Petron has inspired competitive photographers and painters to research and rediscover how well rooted they are in a way of life where creativity matters, in a society that values the making of things we can hold or touch and things we grasp only in our minds.

The first painter in the archipelago was a Maranaw from the community’s leading family. His name was Tomingamam sa Rogong. Tomingaman happened to look up at a rainbow and exclaimed, “How I wish those beautiful colors of heaven could be copied in my village.” His twin brother who lived in heaven heard the wish, thought it a marvelous idea, and showed Tomingaman how to make green coloring from kamote (sweet potato) leaves, yellow from turmeric roots, and other colors from other plants, flowers, and ground rock. The first thing Tomingaman sa Rogong painted was the carved prow of his wooden boat used whenever he went fishing or visiting. As his neighbors saw the rainbow colors come to earth, they learned how to paint the panoplong of their houses, the handles of their water scoopers, their tobacco containers and so many other everyday objects. Color added a touch of heaven on earth. And the Maranaw give thanks to their divine ancestor with a ritual that seeks blessings on their brushes and paints before they start work. So even painting traces back to our ancient, mythic Philippine time.

Notice that there is a connection between the mortal and the heavenly in sculpting and in painting, in cultivating the earth and in fishing the waters. In mythic time and space people are not to forget their relation with the divine, and their responsibility to live a divinely-inspired life. For every act of making, every act of creating emulates the divine creation.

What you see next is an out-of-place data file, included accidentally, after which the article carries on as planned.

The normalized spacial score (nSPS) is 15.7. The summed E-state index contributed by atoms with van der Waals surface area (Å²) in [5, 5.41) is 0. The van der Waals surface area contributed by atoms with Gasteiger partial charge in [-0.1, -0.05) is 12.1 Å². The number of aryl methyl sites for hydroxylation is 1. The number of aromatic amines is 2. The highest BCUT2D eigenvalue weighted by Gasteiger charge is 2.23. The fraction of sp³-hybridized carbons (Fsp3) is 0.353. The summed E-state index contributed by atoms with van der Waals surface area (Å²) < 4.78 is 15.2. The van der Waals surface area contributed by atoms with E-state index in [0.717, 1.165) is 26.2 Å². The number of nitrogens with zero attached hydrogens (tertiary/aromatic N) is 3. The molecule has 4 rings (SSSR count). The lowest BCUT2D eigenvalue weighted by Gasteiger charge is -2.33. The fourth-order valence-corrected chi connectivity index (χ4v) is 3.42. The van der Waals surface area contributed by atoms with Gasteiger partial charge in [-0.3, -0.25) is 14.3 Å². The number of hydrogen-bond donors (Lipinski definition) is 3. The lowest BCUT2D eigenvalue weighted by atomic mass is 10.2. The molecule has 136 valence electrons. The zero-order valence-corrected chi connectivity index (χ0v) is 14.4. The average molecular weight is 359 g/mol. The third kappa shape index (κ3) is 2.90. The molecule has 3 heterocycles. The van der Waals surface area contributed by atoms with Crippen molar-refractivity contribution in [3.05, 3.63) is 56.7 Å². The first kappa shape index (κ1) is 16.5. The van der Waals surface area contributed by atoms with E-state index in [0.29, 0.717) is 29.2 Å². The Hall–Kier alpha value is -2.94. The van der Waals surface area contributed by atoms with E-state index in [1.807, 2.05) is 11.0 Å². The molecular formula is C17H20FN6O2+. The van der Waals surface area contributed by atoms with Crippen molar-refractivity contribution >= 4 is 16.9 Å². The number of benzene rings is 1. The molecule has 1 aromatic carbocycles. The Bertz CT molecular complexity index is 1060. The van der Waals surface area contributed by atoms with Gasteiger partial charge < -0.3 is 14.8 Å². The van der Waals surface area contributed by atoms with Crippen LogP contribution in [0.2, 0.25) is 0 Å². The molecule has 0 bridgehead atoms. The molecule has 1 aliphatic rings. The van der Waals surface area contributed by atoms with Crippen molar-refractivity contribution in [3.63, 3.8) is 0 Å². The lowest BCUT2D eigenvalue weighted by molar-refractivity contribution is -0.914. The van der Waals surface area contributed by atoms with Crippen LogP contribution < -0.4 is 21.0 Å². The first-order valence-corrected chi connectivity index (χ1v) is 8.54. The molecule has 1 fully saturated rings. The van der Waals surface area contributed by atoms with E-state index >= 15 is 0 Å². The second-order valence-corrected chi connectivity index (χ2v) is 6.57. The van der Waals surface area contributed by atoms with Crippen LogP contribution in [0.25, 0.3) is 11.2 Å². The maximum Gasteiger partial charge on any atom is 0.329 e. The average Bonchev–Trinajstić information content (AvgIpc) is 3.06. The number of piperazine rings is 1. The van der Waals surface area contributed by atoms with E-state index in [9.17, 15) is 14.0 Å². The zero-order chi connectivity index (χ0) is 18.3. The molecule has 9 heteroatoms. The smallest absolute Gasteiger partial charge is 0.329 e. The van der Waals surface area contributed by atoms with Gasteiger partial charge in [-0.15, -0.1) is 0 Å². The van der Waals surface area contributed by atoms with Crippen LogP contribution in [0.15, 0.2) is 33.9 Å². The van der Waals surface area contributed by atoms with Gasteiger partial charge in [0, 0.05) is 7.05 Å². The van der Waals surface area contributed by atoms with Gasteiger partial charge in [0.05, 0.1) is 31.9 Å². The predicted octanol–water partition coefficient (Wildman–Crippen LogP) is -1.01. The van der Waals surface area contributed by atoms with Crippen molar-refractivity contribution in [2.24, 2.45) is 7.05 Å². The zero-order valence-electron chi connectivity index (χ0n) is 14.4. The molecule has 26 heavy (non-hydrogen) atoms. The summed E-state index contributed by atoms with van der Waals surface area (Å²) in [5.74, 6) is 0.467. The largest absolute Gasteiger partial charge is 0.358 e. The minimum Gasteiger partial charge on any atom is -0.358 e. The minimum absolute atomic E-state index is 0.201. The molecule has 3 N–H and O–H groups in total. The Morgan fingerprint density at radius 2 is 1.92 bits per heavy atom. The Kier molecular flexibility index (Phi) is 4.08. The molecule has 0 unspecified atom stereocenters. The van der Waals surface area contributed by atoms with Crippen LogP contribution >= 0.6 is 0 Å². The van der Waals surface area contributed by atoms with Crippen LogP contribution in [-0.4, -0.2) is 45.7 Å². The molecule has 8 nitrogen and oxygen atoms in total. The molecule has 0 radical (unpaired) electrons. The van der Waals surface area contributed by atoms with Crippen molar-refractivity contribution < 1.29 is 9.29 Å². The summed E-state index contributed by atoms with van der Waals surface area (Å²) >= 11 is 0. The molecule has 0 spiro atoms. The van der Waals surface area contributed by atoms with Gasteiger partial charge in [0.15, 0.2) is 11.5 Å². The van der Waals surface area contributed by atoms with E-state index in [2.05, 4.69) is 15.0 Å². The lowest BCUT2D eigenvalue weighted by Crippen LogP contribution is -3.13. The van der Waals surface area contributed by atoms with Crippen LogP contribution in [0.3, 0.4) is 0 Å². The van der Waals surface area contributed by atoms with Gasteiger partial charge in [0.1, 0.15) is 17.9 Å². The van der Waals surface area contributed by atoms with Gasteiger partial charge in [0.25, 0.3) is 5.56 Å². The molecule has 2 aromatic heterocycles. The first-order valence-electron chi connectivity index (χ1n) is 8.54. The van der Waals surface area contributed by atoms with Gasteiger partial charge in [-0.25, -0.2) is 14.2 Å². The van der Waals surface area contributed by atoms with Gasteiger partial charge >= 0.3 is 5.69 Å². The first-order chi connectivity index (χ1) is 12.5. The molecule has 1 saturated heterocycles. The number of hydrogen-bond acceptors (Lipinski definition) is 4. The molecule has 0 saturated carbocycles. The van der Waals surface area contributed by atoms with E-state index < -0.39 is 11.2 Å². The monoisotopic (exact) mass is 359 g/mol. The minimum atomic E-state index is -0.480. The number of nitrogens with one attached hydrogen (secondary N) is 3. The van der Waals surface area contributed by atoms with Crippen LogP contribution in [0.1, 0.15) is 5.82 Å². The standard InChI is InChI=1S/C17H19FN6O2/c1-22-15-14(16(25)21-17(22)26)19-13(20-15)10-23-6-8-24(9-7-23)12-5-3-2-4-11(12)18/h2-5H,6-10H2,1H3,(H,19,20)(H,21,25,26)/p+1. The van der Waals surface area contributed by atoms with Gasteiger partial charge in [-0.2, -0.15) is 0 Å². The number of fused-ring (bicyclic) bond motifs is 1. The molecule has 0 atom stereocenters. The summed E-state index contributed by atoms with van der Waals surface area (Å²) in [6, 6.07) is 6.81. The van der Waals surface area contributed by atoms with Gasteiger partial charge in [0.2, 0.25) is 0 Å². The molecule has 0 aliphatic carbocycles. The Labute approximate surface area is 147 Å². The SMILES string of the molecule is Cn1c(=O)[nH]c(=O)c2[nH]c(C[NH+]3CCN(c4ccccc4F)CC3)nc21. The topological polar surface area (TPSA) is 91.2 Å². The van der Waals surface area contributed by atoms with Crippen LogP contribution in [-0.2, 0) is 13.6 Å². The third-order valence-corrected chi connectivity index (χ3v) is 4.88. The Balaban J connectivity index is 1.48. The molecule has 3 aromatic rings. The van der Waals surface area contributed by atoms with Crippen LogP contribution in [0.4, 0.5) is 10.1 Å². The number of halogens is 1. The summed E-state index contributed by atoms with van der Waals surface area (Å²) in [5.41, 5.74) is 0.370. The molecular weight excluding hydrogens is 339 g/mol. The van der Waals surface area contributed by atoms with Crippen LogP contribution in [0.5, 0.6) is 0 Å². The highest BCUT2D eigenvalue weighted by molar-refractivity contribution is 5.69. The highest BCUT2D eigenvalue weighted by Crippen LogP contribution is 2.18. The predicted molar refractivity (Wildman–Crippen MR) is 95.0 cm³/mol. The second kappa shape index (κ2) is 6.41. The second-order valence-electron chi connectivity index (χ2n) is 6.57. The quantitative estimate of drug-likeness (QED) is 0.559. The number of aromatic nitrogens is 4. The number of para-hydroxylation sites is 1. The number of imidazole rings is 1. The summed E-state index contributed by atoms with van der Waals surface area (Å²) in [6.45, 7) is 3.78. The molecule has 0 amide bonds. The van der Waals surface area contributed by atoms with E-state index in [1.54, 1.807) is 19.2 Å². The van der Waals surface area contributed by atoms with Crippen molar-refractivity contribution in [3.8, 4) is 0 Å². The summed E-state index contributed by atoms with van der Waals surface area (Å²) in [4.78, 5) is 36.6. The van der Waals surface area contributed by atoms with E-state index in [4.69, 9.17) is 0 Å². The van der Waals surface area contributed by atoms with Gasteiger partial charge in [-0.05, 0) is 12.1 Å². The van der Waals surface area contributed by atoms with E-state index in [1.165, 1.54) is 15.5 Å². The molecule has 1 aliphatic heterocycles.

It may just be ancient myth from days of animism that we are recalling now. But as we seek a worldwith the highest standard of living for all, should we not also seek the highest quality of being? Should we not reach deep into our hearts and way up into our higher consciousness so that whatever we make is a means towards the perfection of humanity… towards the perfection of what we Filipinos call our pagkatao (humanity)?

Apolinario Mabini -- that brilliant lawyer of the Philippine Revolution who was General Emilio Aguinaldo’s principal thinker on the cabinet --reminded in the True Decalogue: Do not depart from the path of goodness and justice in order to attain thy own perfection and thus contribute to the progress of humanity. The teenage law student Emilio Jacinto -- adviser to Andres Bonifacio who inspired by Jose Rizal and the La Liga Filipina, became the principal spirit behind the secret Katipunan that sparked the Revolution --wrote in the Kartilla: Ang may taas na kalooban inuuna ang puri kaysa pagpipita sa sarili. One who has a high inner spirit puts honor, goodness and virtue before self-interest. In contrast he said, whoever has a lowly or a base inner spirit puts self-interest before honor, goodness and virtue.

As we make, as we create our lives everyday and the things and the ideas, the initiatives with foresight and the responses with clear judgement… may we create with high inner spirit… with honor, goodness and virtue. That is why creativity is so fundamental to civilization. We must nurture creativity because as we make our way of life everyday, as we respond to challenges simple and terrifying, as we live our lives dealing with others we remember that we must “make” inspired by perfection… we must live inspired by our highest humanity… we must create solely seeking to ennoble everything in our everyday.